Because of lack of early diagnosis and poor therapeutic responsiveness, median survival in patients with pancreatic cancer is <6 months, and survival beyond 5 years is rare. Thus, another dimension in chemotherapeutic agents for pancreatic cancer would be beneficial to control metastatic and unresectable disease. Resveratrol, a natural product from grapes, has been shown to be chemopreventive for carcinogen-induced skin cancer and also to inhibit proliferation of oral squamous, breast, colonic, and prostate cancer cells.
To investigate the effect of resveratrol in pancreatic cancer.
To evaluate the potential role of resveratrol on pancreatic cancer cell proliferation, two human pancreatic cancer cell lines, PANC-1 and AsPC-1, were used.
Resveratrol inhibited proliferation of both PANC-1 and AsPC-1 in a concentration- and time-dependent manner as measured by [3H]thymidine incorporation. Cell number of both PANC-1 and AsPC-1 was also significantly decreased following 48 and 72 hours of treatment with 100 μmol/L resveratrol. The growth inhibition induced by resveratrol was accompanied by apoptotic morphologic changes, characterized by cell rounding and cell membrane blebbing suggesting apoptosis. Propidium iodide staining of DNA, measured by flow cytometry, showed a dramatic increase in the fraction of sub-G0/G1 cells following resveratrol treatment in both PANC-1 and AsPC-1. The substantial apoptosis inducted by resveratrol on these two cell lines was confirmed by the terminal deoxynucleotidyl transferase–mediated deoxyuridine triphosphate nick-end labeling assay.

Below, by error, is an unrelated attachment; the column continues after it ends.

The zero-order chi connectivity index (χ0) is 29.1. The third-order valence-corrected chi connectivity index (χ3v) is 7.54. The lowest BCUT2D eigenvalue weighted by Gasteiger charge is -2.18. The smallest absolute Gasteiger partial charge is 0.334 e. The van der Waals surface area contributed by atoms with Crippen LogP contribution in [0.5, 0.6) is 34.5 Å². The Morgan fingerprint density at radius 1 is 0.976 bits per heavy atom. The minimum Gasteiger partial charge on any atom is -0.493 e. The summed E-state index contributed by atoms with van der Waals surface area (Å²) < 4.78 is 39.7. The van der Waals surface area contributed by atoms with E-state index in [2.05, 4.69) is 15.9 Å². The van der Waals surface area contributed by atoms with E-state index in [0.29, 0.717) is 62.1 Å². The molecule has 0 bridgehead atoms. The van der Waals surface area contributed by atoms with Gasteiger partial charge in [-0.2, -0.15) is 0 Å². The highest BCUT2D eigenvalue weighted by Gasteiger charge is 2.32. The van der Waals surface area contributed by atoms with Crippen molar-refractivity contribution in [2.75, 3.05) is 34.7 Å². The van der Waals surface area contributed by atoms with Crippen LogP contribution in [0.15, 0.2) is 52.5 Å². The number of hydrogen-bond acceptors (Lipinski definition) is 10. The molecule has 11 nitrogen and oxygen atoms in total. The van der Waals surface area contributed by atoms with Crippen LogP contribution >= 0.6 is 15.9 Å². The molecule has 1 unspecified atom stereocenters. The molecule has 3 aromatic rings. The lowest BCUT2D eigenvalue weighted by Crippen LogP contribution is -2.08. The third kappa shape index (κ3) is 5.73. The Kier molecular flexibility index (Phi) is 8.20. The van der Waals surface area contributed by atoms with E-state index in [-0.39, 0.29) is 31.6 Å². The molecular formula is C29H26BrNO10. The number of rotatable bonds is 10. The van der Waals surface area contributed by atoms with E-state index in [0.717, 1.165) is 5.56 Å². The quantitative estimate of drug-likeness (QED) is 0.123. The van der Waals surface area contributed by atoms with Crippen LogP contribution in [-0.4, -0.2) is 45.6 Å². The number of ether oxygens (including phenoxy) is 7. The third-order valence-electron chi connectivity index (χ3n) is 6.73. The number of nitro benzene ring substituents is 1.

These findings suggest that the natural product resveratrol may have a potent antiproliferative effect on human pancreatic cancer with induction of apoptosis. Resveratrol is likely to be valuable for the management and prevention of human pancreatic cancer.
Department of Surgery, Northwestern University Medical School, Chicago, Illinois, U.S.A.
Manuscript received March 14, 2002;
revised manuscript accepted May 28, 2002.
Address correspondence and reprint requests to Dr. Thomas E. Adrian, Department of Surgery, Northwestern University Medical School, 303 East Chicago Avenue, Tarry Building 4–710, Chicago, IL 60611. E-mail: email@example.com